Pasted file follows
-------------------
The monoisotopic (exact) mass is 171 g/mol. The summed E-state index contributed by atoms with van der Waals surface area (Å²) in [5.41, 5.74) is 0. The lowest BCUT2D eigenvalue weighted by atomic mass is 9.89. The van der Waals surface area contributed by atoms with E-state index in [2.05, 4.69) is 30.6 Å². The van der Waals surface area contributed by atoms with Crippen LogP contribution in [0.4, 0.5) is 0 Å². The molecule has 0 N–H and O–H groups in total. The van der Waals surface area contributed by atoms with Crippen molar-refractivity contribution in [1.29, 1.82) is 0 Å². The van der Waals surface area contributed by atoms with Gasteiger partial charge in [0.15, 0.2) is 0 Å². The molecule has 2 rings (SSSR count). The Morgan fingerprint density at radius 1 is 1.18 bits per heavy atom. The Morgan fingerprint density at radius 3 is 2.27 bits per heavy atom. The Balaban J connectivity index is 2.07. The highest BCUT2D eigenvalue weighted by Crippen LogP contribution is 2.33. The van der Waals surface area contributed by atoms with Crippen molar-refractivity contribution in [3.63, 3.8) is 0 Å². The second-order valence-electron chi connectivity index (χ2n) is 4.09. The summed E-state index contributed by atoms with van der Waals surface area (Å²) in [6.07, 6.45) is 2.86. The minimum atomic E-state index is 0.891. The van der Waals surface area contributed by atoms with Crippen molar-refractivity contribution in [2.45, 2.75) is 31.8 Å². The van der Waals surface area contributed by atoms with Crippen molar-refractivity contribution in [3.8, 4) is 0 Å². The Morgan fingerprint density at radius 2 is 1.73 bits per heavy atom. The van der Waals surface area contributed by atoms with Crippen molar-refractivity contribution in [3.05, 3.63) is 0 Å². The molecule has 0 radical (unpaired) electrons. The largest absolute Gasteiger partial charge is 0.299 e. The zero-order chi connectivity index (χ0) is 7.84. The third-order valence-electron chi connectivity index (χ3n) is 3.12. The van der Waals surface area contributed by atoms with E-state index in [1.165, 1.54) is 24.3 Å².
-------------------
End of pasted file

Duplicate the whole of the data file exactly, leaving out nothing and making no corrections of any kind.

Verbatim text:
The monoisotopic (exact) mass is 171 g/mol. The summed E-state index contributed by atoms with van der Waals surface area (Å²) in [5.41, 5.74) is 0. The lowest BCUT2D eigenvalue weighted by atomic mass is 9.89. The van der Waals surface area contributed by atoms with E-state index in [2.05, 4.69) is 30.6 Å². The van der Waals surface area contributed by atoms with Crippen LogP contribution in [0.4, 0.5) is 0 Å². The molecule has 0 N–H and O–H groups in total. The van der Waals surface area contributed by atoms with Crippen molar-refractivity contribution in [1.29, 1.82) is 0 Å². The van der Waals surface area contributed by atoms with Gasteiger partial charge in [0.15, 0.2) is 0 Å². The molecule has 2 rings (SSSR count). The Morgan fingerprint density at radius 1 is 1.18 bits per heavy atom. The Morgan fingerprint density at radius 3 is 2.27 bits per heavy atom. The Balaban J connectivity index is 2.07. The highest BCUT2D eigenvalue weighted by Crippen LogP contribution is 2.33. The van der Waals surface area contributed by atoms with Crippen molar-refractivity contribution in [3.63, 3.8) is 0 Å². The second-order valence-electron chi connectivity index (χ2n) is 4.09. The summed E-state index contributed by atoms with van der Waals surface area (Å²) in [6.07, 6.45) is 2.86. The minimum atomic E-state index is 0.891. The van der Waals surface area contributed by atoms with Crippen molar-refractivity contribution in [2.45, 2.75) is 31.8 Å². The van der Waals surface area contributed by atoms with Crippen molar-refractivity contribution in [3.8, 4) is 0 Å². The Morgan fingerprint density at radius 2 is 1.73 bits per heavy atom. The van der Waals surface area contributed by atoms with Crippen molar-refractivity contribution in [3.05, 3.63) is 0 Å². The molecule has 0 radical (unpaired) electrons. The largest absolute Gasteiger partial charge is 0.299 e. The zero-order chi connectivity index (χ0) is 7.84. The third-order valence-electron chi connectivity index (χ3n) is 3.12. The van der Waals surface area contributed by atoms with E-state index in [1.165, 1.54) is 24.3 Å².